Having good credit habits is a crucial part of adulting and securing a good financial future, but the pit of credit card debt is easy to fall into, especially if this is the first time handling big amounts of cash. So, here is everything you need to know about responsible credit card use in college.
The importance of good credit
Every time you use a credit card it ends up in a credit report that then gets graded with a credit score. Lenders, employers, landlords and insurance companies all use your credit report or credit score to decide whether to approve your applications and at what cost. Your credit score will also determine your interest rate on loans and credit cards, which significantly affects how much you’re paying for large purchases. It even affects how much you pay for home and car insurance.
Having a lot of debt will make negative marks on your credit report and lower your credit score. This can keep you from getting loans on an apartment. An employer may not hire you or a landlord may ask you to have someone else co-sign the contract.
Having good credit habits is incredibly important especially if you are just starting on your own and will always help you in the long run. So, weather you have a good or bad credit history depends on you and how you use your credit card during your years in college.
Developing a healthy relationship with your finances early on is the best way to set yourself up for success as you graduate college and find yourself thrown into a world filled with student loan debt, mortgages and balancing multiple credit accounts. So, to make it easier here are a few habits you can start now that will carry you through graduation and beyond.
Only charge what you can afford to pay
You’ve probably assumed credit cards were meant for charging things you can’t necessarily afford right now but will probably be able to afford later. Using a credit card when you can’t afford to is the quickest way to build a balance you can’t repay.
Having one credit card is enough
While in college it’s better to keep your cards to a minimum. Every new credit card application causes a drop in your credit score. Plus, the more credit cards you have, the higher the risk of you taking on too much credit card debt.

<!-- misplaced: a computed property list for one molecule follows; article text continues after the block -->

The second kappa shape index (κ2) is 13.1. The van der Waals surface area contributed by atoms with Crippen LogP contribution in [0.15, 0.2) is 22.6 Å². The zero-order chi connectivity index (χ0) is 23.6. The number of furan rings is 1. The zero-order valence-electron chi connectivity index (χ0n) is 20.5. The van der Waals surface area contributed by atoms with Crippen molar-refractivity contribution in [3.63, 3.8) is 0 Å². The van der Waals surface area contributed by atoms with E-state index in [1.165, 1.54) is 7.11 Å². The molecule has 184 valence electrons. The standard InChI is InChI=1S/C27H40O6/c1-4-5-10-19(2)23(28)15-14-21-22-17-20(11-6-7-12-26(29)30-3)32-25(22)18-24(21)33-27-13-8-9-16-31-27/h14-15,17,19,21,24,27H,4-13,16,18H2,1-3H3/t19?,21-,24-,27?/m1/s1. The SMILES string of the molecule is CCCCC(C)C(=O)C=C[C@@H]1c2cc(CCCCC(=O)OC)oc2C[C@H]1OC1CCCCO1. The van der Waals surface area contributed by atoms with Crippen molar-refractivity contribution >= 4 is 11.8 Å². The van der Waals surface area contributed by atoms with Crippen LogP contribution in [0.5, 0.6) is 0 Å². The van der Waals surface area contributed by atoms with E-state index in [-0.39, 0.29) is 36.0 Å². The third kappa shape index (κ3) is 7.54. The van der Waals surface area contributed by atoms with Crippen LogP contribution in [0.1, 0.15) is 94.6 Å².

Always make more then the minimum payment
Sometimes, overspending happens. When this happens, pay off the balances as soon as possible to keep interest charges at a minimum, and always pay more than the minimum required payment on your statement.
Don’t let the cards choose you
Unless you’re sure it’s a good deal, don’t sign up for a credit card just to get a free t-shirt or coffee mug. Read through the terms of any credit card agreement you receive. Check the fees and interest rates, compare them to other card offers you’ve received. Then, select the credit card that’s best for you. The best student credit cards have no annual fee, a low-interest rate, and a low-credit limit.
Know your credit score
Most credit card issuers have built-in credit monitoring that gives you insight into your credit score each month. While small fluctuations of your score aren’t something to worry about, large dips can be a sign of unhealthy spending or errors on your account.
Pay your balance in full every month
Getting the habit of paying off your balance when you get the bill will avoid you carrying forward credit card debt. This way you’ll only pay for what you purchased, not the extra fees companies charge when you don’t pay in full.
Don’t lend money to others
If you let someone else use your card, you’re responsible for paying the charges whether they pay you back or not. Don’t let your friends and family put you in a bad financial position.